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Pakistan registers 15% growth in exports

The Gulf Today | January 12, 2018
 The Islamic Chamber of Commerce , Industry and Agriculture (ICCIA)

Pakistani exports grew nearly 15 per cent year-on-year in December 2017, raising hopes about a revival in the overseas sales of Pakistani goods.

The upward trend in exports will contribute towards bridging the deficit in current account, which is under pressure because of rising oil prices and growing imports of other fuels and machinery.

In absolute terms, exports edged up to $1.97 billion in December from $1.72 billion a year ago, data released by the Pakistan Bureau of Statistics showed on Thursday.

In the first half of the current fiscal year, export proceeds recorded an annual growth of 11.24 per cent to $11 billion.

Commerce Secretary Younus Dagha said exports have been increasing since last June. They increased 12.3 per cent and 14.8 per centin November and December, respectively.

He said the premier’s export package, realistic exchange rate and growing international demand will help maintain the growth momentum.

Imports recorded an increase of 19.1 per cent to $28.97 billion in July-December. They grew 10.1pc year-on-year to $4.91bn in December.

Dagha said the upward trend in imports, as witnessed throughout 2017, also slowed down in December.

The increase in imports, which was 37pc in January and July, came down to 10 per cent in December.

This is despite the fact that crude oil prices went up from $47 per barrel in July to $67 per barrel in December, showing an increase of 43 per cent, he said.

Excluding fuel imports, which registered an increase of almost 30pc, the rest of imports have shown only 1 per cent rise, the secretary said.

Rising oil prices

He said imports of non-oil and non-essential consumer goods are expected to remain under control due to import rationalisation initiatives. However, rising oil prices and higher machinery imports remain a challenge for the balance of trade, he added.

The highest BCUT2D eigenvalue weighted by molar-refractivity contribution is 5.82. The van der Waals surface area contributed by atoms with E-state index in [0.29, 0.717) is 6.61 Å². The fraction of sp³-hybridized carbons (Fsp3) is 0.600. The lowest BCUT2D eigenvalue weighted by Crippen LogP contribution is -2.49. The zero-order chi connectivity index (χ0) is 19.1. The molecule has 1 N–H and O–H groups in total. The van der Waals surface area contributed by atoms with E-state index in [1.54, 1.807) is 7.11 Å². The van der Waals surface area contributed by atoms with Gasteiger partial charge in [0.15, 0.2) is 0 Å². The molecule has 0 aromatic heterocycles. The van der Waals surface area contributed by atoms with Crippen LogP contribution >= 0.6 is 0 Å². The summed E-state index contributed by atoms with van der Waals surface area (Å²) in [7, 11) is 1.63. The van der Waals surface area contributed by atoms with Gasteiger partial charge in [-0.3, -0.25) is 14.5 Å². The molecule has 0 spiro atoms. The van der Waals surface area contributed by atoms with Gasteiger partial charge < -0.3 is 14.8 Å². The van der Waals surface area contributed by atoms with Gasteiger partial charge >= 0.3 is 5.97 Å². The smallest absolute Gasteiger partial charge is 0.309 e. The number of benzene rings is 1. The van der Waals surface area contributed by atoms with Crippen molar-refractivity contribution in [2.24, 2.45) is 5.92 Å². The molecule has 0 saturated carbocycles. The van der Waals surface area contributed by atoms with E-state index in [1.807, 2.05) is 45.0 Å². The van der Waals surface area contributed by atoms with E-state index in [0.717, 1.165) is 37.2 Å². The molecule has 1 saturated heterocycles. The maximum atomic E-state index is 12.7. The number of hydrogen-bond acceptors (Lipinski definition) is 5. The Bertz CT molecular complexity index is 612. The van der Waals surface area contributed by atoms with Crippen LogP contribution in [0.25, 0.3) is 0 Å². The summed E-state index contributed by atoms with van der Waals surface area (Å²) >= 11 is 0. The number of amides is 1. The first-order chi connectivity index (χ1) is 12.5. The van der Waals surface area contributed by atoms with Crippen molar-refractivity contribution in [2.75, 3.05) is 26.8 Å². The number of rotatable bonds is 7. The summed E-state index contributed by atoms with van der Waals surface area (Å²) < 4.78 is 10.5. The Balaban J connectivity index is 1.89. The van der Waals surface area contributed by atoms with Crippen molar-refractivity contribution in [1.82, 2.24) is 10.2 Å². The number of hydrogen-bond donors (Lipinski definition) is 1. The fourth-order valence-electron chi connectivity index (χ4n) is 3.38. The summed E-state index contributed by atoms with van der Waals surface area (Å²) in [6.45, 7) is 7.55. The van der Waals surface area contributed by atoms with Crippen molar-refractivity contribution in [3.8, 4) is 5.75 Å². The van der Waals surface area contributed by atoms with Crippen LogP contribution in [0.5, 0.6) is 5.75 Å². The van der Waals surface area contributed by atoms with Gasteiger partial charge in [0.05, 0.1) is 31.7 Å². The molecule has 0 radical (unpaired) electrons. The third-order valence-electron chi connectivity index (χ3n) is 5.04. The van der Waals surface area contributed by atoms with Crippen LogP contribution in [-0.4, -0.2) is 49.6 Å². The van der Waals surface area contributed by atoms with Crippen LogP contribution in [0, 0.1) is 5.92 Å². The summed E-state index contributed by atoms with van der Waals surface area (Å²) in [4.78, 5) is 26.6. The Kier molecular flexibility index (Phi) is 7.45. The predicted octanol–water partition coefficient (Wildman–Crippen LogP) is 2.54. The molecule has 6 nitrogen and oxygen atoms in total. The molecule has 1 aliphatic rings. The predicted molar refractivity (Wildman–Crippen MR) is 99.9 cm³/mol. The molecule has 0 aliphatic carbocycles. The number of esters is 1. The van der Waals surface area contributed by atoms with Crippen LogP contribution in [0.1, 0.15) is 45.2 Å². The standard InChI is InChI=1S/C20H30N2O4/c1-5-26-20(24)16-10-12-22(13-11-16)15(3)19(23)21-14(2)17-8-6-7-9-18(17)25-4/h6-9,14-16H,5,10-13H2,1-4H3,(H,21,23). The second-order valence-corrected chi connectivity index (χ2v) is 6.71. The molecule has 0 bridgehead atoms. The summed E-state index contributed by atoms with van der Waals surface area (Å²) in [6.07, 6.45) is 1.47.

Imports of mobile phones and apparatuses also witnessed tremendous growth during the period under review.

The merchandise trade deficit swelled nearly 25 per cent to $17.96 billion in the first six months of this fiscal year. It rose 7.12 per cent year-on-year in December to $2.94 billion.

The last fiscal year saw the trade deficit rise to an all-time high of $32.58 billion, representing year-on-year growth of 37 per cent. The country’s annual trade deficit was $20.44 billion in 2013. It has been continuously on the rise since then.

Higher cotton production by Sindh and Punjab provinces helped Pakistan improve its overall output by 7.16 per cent year-on-year up to Dec 31, according to the latest figures issued by the Pakistan Cotton Ginners Association on Thursday.

Yet the production level remained lower than the official revised estimate of 12.6 million bales. The country produced 11.11m bales against 10.36m bales in the corresponding period of the last season.

The government initially estimated that cotton production would be 14.1m bales because of the higher acreage of land coming under cultivation. But the cotton crop faced a lot of issues as the season progressed.